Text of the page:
REVIEW: Masters of the Universe: Revelation #2 Reveals… More Stuff

the image in a sky of a powerful muscular man with a skeletal, hooded face

I never expected to end up watching Masters of the Universe: Revelation on Netflix, much less loving it so much that I started digging into the prequel comics. Although I found the first issue to be uninspiring, I’m still curious enough about the lore Kevin Smith is building out with his new story to come back for more revelations.

Masters of the Universe: Revelation #2

Deron Bennett (letterer), Rob David (story), Mindy Lee (artist), Rico Renzi (colorist), Tim Sheridan (writer), Kevin Smith (story)
Dark Horse Comics
August 11, 2021

A small figure of a muscular man with a sword stands before a fiery pit. Above him is a castle with snakes coming out of the top and the image in a sky of a powerful muscular man with a skeletal, hooded face

In the first issue of this series, we learned about the origins of the Sword of Power through a creature called the Orlax, which attacked King Randor. Travelling through time to save the king, He-Man met King Grayskull and came to understand that the Orlax may not be a malevolent creature, but instead, one that is desperately trying to communicate with folks on Eternia. But Skeletor also connected with the psychic creature and now is determined to reconnect with it to unearth the secrets it revealed.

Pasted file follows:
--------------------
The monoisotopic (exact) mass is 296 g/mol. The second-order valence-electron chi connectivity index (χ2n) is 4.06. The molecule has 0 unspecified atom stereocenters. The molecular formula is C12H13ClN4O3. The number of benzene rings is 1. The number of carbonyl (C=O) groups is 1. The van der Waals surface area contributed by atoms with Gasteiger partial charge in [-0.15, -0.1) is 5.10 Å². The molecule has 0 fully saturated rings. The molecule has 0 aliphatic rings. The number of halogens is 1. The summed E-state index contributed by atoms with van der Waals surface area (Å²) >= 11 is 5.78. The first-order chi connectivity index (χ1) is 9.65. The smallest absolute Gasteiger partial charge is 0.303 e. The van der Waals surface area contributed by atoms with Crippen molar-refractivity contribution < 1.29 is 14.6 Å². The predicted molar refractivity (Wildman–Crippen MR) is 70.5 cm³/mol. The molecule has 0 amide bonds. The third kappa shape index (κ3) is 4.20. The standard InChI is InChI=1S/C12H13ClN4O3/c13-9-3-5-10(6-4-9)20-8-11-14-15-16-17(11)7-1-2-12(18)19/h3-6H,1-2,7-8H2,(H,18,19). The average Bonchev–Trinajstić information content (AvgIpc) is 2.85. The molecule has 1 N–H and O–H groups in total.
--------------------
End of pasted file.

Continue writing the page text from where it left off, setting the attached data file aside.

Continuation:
This issue is all about Skeletor as he divulges his backstory to Evil-Lyn. It’s a sob story to rival all sob stories, made all the more absurd by the multitude of skeleton-headed people on his homeworld of Apollyos. Told in the scratchy, geometric font chosen by Deron Bennett against a blue background, Skeletor waxes on about enslavement, a lost wife and child, heroism, magic, and betrayal. Though devoted to the man she calls “my love,” does Evil-Lyn believe him?

Like the television series, the comic blends the absurd, sometimes silly imagery of goofy characters and actions with heartfelt storytelling. It also gives more depth to otherwise fairly two-dimensional characters.

The tale itself is fairly unoriginal, but there are a few worthwhile gems, such as the origins of Skeletor’s iconic staff and costume, and his interactions with Hordak, his master and the villain from the She-Ra series. And where the backstory itself may fall flat with its lack of originality, artist Mindy Lee and the vibrant colours of Rico Renzi amplify every page. The ghastly yellowish green of magic and faces complement the purple shades of the costumes, making characters pop.

Much like the Netflix cartoon (or perhaps I’m just seeing this because of my growing infatuation with Evil-Lyn), Lee gives Evil-Lyn lots of attention when she is on the page. She is all sleek, sultry lines that spell desire and secrets.

Where the previous issue felt jaunty with its back and forth leaps through time, this story is at least more straightforward, with smooth and creative transitions between timelines. Skeletor’s tales of woe move quickly and efficiently. When his reminiscing is over, Lee once again focuses on Evil-Lyn. When she ventures off on her own, the colour palette abruptly switches to a vibrant magenta background, which, interestingly, is a colour that symbolizes compassion and kindness. A hint at her true nature based on what we’ve seen in the Netflix series, perhaps? The next issue promises to reveal Evil-Lyn’s origins so… colour me curious.

Wendy Browne

Wendy Browne

Publisher, mother, geek, executive assistant sith, gamer, writer, lazy succubus, blogger, bibliophile. Not necessarily in that order.
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